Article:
Link to Owner Dr. Robert B. Pamplin Jr.



Perhaps if the arts and work-a-day world were more in balance, there would be less crisis.

A cello concert was being held in a garden. I followed a gravel path to my seat beneath an old shade tree. The fifteen other audience members sat in silence, taking in the perfection of this September day. Leaves whispered as a breeze passed by and a songbird lazily chirped. I looked up to the sky and felt its spaciousness opening something in me.

Anna Fritz, the cellist, entered and sat on a grassy mound. The sun gently dappled her and her instrument as she invited us to sing along to songs she had written. These songs spoke of ancestors, of bringing joy and courage to a world of fear and violence, of seeing the whole of the world as one heart beating. From the first deep strum of that cello, I felt an answering vibration in myself and melted into her vision of a world that could be.

I sat awhile after the concert letting the whole of it press into me. When I finally left through the garden gate, I had a lighter step. I remembered my childhood experience of Dad paraphrasing a poem from the Persian poet, Saadi:

"If from thy store bereft

Two loaves are all that's left

Sell one and with thy dole

Buy hyacinths to feed the soul."

I was experiencing a hyacinth for the soul.

My mom was the practical partner in the marriage. She believed in doing productive work daily to move the business of living along. Dad, meanwhile, was singing, reciting poetry and calling us to the window to watch the flight of a bird. In retirement he would spend one day in activity and take the next day off to read and listen to Big Band music. He could not be shamed into being more productive despite the expressed annoyance of his wife. I have followed Mom's approach for most of my life. I knew in principle that hyacinths for the soul were important, but would call crossing another item off my to-do list a hyacinth. And there IS joy in that sense of accomplishment. But I also noticed that another task would always take its place. My list was never-ending. I could see that my joy at accomplishment of a task was nothing like that grace moment I felt at the concert.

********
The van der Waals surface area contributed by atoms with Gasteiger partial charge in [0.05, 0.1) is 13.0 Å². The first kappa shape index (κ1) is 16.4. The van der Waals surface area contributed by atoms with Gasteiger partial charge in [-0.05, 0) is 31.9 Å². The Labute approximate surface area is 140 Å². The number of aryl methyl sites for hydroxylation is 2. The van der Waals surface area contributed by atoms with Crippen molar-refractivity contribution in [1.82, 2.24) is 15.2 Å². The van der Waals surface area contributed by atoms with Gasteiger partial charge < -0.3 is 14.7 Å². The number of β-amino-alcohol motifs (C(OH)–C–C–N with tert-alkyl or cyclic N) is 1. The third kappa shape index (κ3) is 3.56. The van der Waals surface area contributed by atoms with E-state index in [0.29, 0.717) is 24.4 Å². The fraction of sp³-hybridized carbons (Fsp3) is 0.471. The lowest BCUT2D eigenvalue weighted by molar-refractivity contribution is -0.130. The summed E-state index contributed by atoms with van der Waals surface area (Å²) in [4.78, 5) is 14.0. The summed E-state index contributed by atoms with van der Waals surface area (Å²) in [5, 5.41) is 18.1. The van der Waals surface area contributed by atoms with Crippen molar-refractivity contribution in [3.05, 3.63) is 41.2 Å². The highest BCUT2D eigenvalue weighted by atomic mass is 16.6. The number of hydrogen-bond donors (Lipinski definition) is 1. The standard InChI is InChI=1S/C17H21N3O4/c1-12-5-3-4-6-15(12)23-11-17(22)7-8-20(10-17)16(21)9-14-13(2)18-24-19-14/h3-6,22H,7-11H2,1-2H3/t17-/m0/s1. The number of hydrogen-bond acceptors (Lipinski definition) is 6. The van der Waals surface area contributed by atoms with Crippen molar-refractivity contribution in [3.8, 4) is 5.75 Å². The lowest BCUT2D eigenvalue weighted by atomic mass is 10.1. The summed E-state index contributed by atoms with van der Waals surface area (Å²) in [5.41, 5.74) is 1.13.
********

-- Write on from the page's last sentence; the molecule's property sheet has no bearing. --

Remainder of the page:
"Where is our comfort but in the free, uninvolved, finally mysterious beauty and grace of this world that we did not make, that has no price? Where is our sanity but there?" (Wendell Berry)

I started consciously collecting real "hyacinths for the soul." These are some I charted: listening to Doce de Coca" by YoYo Ma on All Classical Portland, feeling the majesty of the incoming tide, giggling with my grandchildren as we play hide and seek, walking in nature, relaxing into the embrace of a loved one, looking up at the sky and again letting that spaciousness invade me. So much grace in the world for me to see.

I went a step further and let the idea of hyacinths apply to my charitable giving. I had been supporting crisis situations. But now I wanted to also support art that feeds the soul. Perhaps if the arts and work-a-day world were more in balance, there would be less crisis. I am trying to embrace Anna Fritz's vision for the world.

"More music, more hyacinths to balance out the demands of survival." I have a new mantra and a new appreciation of Dad.

Cherie Dupuis is a member of the Jotting Group at The Lake Oswego Adult Community Center.

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